On the US Treasury's site for the Bureau of Engraving and Printing, you can pay 45 US dollars for a big sack containing $10,000. The catch? The money has been shredded to confetti.
The BEP shreds currency that is either worn beyond the point of usability or that got screwed up during the printing process; the latter bills are removed from circulation before they even hit the Federal reserve. But it turns out there are plenty of people who can still use this confettied currency—and recently FOIA'ed documents posted by governmentattic.org show all the various ways people have found to turn a shredded buck.
Spanning the last several years, these 37 written requests are from people who've required more than the 5-pound, $45 bags the BEP sells on its website. Those can be bought by anyone, but bigger projects require written approval from the Treasury's Office of Compliance.
Several requests are from police departments (names and locations have been redacted) to help train narcotics dogs in their bureaus. One such request explains: "The currency residue will be used to proof the narcotics canines...by using both untainted and tainted residue during training which shows that they do not alert on money...By using these two items during money scans it proves that if the canine alerts to money, that currency must be tainted with the odor of narcotics."
Another request comes from a healthcare consultant planning a conference in Las Vegas for healthcare executives. "At a designated point in the presentation, we thought it would be a fun prop on cost management in healthcare (and emblematic of our Las Vegas setting) to have shredded money falling from the ceiling." Considering how much healthcare costs in this country, it's an interesting choice for a "fun prop."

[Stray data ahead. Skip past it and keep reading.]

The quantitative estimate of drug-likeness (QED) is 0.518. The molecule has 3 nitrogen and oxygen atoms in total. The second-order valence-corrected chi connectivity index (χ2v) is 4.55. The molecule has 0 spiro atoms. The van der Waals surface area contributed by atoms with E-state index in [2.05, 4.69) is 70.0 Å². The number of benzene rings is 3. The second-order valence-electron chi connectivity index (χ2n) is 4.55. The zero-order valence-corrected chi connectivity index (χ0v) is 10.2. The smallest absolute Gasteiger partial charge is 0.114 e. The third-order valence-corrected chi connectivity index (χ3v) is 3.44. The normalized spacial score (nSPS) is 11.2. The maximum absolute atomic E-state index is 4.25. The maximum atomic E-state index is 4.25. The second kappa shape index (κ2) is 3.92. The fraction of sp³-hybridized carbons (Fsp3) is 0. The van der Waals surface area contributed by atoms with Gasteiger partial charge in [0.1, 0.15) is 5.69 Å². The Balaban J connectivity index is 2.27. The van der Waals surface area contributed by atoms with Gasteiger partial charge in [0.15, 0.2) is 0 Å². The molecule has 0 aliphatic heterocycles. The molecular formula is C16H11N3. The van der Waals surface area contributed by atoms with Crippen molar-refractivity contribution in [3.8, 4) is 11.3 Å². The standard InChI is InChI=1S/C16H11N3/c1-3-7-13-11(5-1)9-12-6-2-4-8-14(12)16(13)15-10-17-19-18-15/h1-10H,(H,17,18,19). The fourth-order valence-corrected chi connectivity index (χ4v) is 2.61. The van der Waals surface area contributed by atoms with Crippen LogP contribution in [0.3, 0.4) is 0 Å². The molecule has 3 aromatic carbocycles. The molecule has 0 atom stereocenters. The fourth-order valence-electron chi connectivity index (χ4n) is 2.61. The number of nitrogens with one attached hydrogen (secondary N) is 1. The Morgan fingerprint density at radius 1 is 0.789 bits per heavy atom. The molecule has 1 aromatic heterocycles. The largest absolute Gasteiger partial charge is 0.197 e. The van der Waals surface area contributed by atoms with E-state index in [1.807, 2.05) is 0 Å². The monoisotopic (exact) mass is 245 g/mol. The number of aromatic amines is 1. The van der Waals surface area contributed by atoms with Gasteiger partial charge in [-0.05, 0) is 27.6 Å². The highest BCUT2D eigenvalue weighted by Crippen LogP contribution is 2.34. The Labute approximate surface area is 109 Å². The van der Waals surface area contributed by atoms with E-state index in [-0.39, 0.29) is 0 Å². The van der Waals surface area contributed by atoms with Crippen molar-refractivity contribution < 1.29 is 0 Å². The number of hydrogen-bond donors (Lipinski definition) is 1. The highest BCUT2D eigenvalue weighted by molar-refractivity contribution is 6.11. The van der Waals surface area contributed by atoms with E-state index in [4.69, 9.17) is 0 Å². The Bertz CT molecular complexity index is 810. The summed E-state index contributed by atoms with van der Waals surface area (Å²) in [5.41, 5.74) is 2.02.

But the most common reason people need bulk amounts of shredded currency, it turns out, is for art projects. One artist with the Venus of Willendorf on her letterhead needs it for a piece in a show entitled "Women and Money." Another artist, an MFA candidate, needs it for a "work on identity" that is "dealing with the commodification of human value." Several of the artists seem to be working on similar projects, using the money to create paper-mache sculptures of the human form.
Some of the proposed uses have scientific merit. One hopeful recipient wants to "experiment with different DNA extraction methods on currency," but was worried all currency produced by the BEP had already been handled at some point during the manufacturing process. "Maybe there are trimmed pieces...that have not been handled...In any case, I would like to explore these investigations with pristine currency paper."
Other requests deal with using the money for teaching aids, gift bag stuffing ("I'm throwing a 16th birthday party for my daughter and the theme is money"), tabletop decoration, and creating novelty products for resale. But my favorite letter is one likely written by a child, and doesn't request a specific amount nor state an intended purpose. God only knows what that kid had planned.